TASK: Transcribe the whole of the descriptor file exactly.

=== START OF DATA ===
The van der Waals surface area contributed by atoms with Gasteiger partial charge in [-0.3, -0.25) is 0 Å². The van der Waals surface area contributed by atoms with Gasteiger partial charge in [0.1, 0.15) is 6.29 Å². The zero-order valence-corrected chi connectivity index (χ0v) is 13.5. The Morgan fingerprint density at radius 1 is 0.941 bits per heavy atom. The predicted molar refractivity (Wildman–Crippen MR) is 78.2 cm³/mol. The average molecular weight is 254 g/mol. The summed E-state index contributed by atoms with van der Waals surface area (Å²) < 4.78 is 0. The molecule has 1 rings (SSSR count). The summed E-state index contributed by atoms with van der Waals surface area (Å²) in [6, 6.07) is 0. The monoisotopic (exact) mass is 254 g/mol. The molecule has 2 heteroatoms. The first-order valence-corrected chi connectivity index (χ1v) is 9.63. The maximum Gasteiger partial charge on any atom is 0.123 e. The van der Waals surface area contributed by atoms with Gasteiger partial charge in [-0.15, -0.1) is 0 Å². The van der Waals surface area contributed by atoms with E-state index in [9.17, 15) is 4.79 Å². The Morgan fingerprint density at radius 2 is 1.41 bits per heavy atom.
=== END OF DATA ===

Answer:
The van der Waals surface area contributed by atoms with Gasteiger partial charge in [-0.3, -0.25) is 0 Å². The van der Waals surface area contributed by atoms with Gasteiger partial charge in [0.1, 0.15) is 6.29 Å². The zero-order valence-corrected chi connectivity index (χ0v) is 13.5. The Morgan fingerprint density at radius 1 is 0.941 bits per heavy atom. The predicted molar refractivity (Wildman–Crippen MR) is 78.2 cm³/mol. The average molecular weight is 254 g/mol. The summed E-state index contributed by atoms with van der Waals surface area (Å²) < 4.78 is 0. The molecule has 1 rings (SSSR count). The summed E-state index contributed by atoms with van der Waals surface area (Å²) in [6, 6.07) is 0. The monoisotopic (exact) mass is 254 g/mol. The molecule has 2 heteroatoms. The first-order valence-corrected chi connectivity index (χ1v) is 9.63. The maximum Gasteiger partial charge on any atom is 0.123 e. The van der Waals surface area contributed by atoms with Gasteiger partial charge in [-0.15, -0.1) is 0 Å². The van der Waals surface area contributed by atoms with E-state index in [9.17, 15) is 4.79 Å². The Morgan fingerprint density at radius 2 is 1.41 bits per heavy atom.